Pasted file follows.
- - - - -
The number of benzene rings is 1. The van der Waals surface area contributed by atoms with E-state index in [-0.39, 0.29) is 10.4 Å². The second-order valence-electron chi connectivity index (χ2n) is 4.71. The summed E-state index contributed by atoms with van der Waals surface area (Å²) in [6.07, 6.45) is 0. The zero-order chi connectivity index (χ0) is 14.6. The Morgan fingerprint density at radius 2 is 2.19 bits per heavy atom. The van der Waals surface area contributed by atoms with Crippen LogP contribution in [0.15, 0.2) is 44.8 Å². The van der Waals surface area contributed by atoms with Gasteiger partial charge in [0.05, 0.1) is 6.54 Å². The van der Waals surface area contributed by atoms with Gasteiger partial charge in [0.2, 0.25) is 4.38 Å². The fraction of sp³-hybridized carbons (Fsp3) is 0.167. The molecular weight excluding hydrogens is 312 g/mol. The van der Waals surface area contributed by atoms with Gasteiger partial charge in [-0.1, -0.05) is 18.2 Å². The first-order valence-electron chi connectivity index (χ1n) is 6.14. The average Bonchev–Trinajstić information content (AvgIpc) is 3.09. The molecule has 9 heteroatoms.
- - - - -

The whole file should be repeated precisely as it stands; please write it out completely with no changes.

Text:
The number of benzene rings is 1. The van der Waals surface area contributed by atoms with E-state index in [-0.39, 0.29) is 10.4 Å². The second-order valence-electron chi connectivity index (χ2n) is 4.71. The summed E-state index contributed by atoms with van der Waals surface area (Å²) in [6.07, 6.45) is 0. The zero-order chi connectivity index (χ0) is 14.6. The Morgan fingerprint density at radius 2 is 2.19 bits per heavy atom. The van der Waals surface area contributed by atoms with Crippen LogP contribution in [0.15, 0.2) is 44.8 Å². The van der Waals surface area contributed by atoms with Gasteiger partial charge in [0.05, 0.1) is 6.54 Å². The van der Waals surface area contributed by atoms with Gasteiger partial charge in [0.2, 0.25) is 4.38 Å². The fraction of sp³-hybridized carbons (Fsp3) is 0.167. The molecular weight excluding hydrogens is 312 g/mol. The van der Waals surface area contributed by atoms with Gasteiger partial charge in [-0.1, -0.05) is 18.2 Å². The first-order valence-electron chi connectivity index (χ1n) is 6.14. The average Bonchev–Trinajstić information content (AvgIpc) is 3.09. The molecule has 9 heteroatoms.